In Assael and Mooneyham's Sex, Lies and Headlocks, the authors address Vince McMahon's strategy of taking the World Wrestling Federation (WWF) national against the entrenched territory system. While quite a bit has been made about McMahon poaching talent from other promotions, the role of cable television arguably provided the catalyst to end the territory era of the National Wrestling Alliance (NWA). Nor was McMahon the only one to see the value of the cable and satellite market, as evident in Ted Turner or World Class Championship Wrestling (WCCW) under Fritz Von Erich. Even Verne Gagne's American Wrestling Association (AWA) saw the value of cable through ESPN after a reported deal with CBS failed to materialize.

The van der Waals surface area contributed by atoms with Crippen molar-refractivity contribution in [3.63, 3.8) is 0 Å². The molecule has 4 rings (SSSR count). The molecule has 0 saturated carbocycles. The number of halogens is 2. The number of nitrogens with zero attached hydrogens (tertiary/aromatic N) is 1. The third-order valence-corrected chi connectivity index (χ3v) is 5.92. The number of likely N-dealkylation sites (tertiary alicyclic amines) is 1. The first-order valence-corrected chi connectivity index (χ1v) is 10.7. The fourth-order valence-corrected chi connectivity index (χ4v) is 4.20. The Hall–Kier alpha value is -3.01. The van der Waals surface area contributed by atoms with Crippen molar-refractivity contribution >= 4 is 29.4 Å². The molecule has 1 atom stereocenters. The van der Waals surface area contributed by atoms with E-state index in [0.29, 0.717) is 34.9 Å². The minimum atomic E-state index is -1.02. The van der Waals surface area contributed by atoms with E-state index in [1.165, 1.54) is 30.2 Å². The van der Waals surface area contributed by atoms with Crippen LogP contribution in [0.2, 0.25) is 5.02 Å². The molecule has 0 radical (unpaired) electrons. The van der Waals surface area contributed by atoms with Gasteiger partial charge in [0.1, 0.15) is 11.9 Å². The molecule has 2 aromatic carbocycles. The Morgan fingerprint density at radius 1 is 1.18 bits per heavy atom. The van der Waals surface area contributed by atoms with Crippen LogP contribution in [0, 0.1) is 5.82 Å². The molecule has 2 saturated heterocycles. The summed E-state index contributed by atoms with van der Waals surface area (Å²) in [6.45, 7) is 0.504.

The move to a cable audience brought new challenges to the territories. For the first time, fans had easy access to multiple promotions and the slicker
production values of cable shows undermined the appeal of territory TV shows still
largely filmed in small studios. Promotions that relied too heavily on wrestlers past their prime would look bush league compared to promotions with a younger stable. As the WWF poached regional stars, these same stars could appear the next week on television locally. Thus, by the time the WWF ran local arena shows in a territory, fans were already conditioned to the product.
The bigger question for me still remains why didn't other promotions follow McMahon's lead. Most territory promoters, while distrustful of each other, benefited from a system that discouraged competition and probably assumed the WWF threat was a phase. Yet even by 1986-1987, most surviving territories must have seen the writing on the wall.